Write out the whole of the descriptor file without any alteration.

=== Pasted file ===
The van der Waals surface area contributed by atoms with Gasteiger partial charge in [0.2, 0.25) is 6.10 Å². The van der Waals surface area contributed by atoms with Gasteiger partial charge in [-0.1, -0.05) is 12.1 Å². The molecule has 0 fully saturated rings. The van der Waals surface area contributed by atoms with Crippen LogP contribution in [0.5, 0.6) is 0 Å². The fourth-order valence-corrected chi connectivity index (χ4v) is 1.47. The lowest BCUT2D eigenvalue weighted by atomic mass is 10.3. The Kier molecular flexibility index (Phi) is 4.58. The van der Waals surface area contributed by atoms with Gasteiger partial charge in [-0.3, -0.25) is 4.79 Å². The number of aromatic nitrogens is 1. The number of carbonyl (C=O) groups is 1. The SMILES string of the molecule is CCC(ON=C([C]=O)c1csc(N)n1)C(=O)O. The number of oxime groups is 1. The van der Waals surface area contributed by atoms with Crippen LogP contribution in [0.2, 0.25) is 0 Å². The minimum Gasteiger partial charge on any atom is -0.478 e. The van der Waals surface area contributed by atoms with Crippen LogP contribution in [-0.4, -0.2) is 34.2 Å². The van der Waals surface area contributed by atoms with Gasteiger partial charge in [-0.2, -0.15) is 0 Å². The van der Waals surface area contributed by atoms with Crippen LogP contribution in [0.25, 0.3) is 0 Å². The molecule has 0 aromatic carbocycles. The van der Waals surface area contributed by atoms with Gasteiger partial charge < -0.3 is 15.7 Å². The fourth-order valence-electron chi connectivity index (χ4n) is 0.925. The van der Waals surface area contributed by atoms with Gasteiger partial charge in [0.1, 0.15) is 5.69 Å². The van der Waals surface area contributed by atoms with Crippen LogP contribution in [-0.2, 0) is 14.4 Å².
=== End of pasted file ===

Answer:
The van der Waals surface area contributed by atoms with Gasteiger partial charge in [0.2, 0.25) is 6.10 Å². The van der Waals surface area contributed by atoms with Gasteiger partial charge in [-0.1, -0.05) is 12.1 Å². The molecule has 0 fully saturated rings. The van der Waals surface area contributed by atoms with Crippen LogP contribution in [0.5, 0.6) is 0 Å². The fourth-order valence-corrected chi connectivity index (χ4v) is 1.47. The lowest BCUT2D eigenvalue weighted by atomic mass is 10.3. The Kier molecular flexibility index (Phi) is 4.58. The van der Waals surface area contributed by atoms with Gasteiger partial charge in [-0.3, -0.25) is 4.79 Å². The number of aromatic nitrogens is 1. The number of carbonyl (C=O) groups is 1. The SMILES string of the molecule is CCC(ON=C([C]=O)c1csc(N)n1)C(=O)O. The number of oxime groups is 1. The van der Waals surface area contributed by atoms with Crippen LogP contribution in [0.2, 0.25) is 0 Å². The minimum Gasteiger partial charge on any atom is -0.478 e. The van der Waals surface area contributed by atoms with Crippen LogP contribution in [-0.4, -0.2) is 34.2 Å². The van der Waals surface area contributed by atoms with Gasteiger partial charge in [-0.2, -0.15) is 0 Å². The van der Waals surface area contributed by atoms with Crippen LogP contribution in [0.25, 0.3) is 0 Å². The molecule has 0 aromatic carbocycles. The van der Waals surface area contributed by atoms with Gasteiger partial charge < -0.3 is 15.7 Å². The fourth-order valence-electron chi connectivity index (χ4n) is 0.925. The van der Waals surface area contributed by atoms with Gasteiger partial charge in [0.1, 0.15) is 5.69 Å². The van der Waals surface area contributed by atoms with Crippen LogP contribution in [-0.2, 0) is 14.4 Å².